‘What’s new’ is a question frequently asked by farmers, advisers and the press at field events. I was certainly asked it several times last week at the Cereals Event. The inevitability of being asked the question means I should really have a prepared response; I never have.
The technical nature of the industry means that everyone wants to be up to date. This is understandable but I think the real question being asked is ‘is there a miracle product or technique around the corner that will really lift productivity’? In the late 1970s and early 1980s the answer to that question was affirmative. We were being swamped with new approaches and products and the Cereals Event was established to showcase them.
So what should have been the answer to the question last week? Much of the ‘new’ introductions or initiatives are very much re-packaging current knowledge or pesticides. This gives the impression that the industry is furiously paddling away just to stand still.
It is my firm belief that the only way for real change is to look for step changes in plant breeding. One approach is GM and the Cereals Event has a history on this. Just over a decade ago, a demonstration plot of GM sugar beet was pulled up by those whose perverted sense of democracy is the right to destroy anything with which they disagree. It now seems that the politicians are realising that the spurious slurs on GM are totally unfounded and so I hope that in the near future we will begin to see GM introductions being displayed at Cereals. That would really be a new technology of promise to discuss.
However, other things are happening on the wheat breeding front. The synthetic wheats on our NIAB TAG stand seem to have promise, with yields in some trials being significantly above expectations. Of course, anti-technologists see a threat in synthetic wheats. This is really a comment on their lack of understanding rather than an indication of any real concern. I think some are linking synthetic wheats to GM which is a testament to a lack of understanding.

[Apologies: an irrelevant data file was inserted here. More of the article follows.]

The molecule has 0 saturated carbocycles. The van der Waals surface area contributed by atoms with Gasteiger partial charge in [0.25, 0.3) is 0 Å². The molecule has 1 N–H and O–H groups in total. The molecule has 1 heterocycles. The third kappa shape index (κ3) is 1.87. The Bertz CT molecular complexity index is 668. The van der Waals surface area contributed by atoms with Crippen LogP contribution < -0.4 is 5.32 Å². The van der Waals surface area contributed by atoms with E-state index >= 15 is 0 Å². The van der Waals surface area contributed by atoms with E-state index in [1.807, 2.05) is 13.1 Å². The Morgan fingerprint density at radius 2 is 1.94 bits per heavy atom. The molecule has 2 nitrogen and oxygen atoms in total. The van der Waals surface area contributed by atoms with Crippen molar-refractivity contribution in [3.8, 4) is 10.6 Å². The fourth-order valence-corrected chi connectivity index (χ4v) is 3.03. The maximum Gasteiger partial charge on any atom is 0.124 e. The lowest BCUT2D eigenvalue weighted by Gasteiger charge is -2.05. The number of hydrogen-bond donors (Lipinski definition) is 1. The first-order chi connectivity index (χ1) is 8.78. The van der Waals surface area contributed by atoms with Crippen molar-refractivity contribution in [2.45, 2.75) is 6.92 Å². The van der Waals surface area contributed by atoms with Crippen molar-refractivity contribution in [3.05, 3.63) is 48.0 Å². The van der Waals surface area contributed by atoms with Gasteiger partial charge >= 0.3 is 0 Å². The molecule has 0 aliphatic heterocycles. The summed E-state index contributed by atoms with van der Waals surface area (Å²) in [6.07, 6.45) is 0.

Synthetic wheats are the result of reproducing the chance crossing between wild grasses 10,000 years ago that created wheat as we know it. Since that chance crossing, we may have lost traits that could be of real significance in today’s production systems. Also, I assume traits that were lost in the chance crossing may be retained in the reproduction of that chance crossing. So it is important to investigate thoroughly the potential of synthetic wheats and hope that any resulting valuable traits can be transferred into modern varieties.
I know I’m being a bit parochial by mentioning something on our own stand. However, it serves as an example of the ‘out of the box’ thinking that is required to take a real step forward rather than just ‘re-arranging the deck chairs’. Let us hope the anti-technologists, when they realise that synthetic wheat is reproducing a crossing that occurred in nature, will not sink their teeth into this research. I say this because we have all but exhausted the potential from pesticides. There may be some progress in yields from providing more accurate estimates of the nitrogen requirements of crops. There is also steady improvement in yield potential from plant breeding. However, it is the ‘out of the box’ technologies that are required for the industry to become significantly more productive in the future.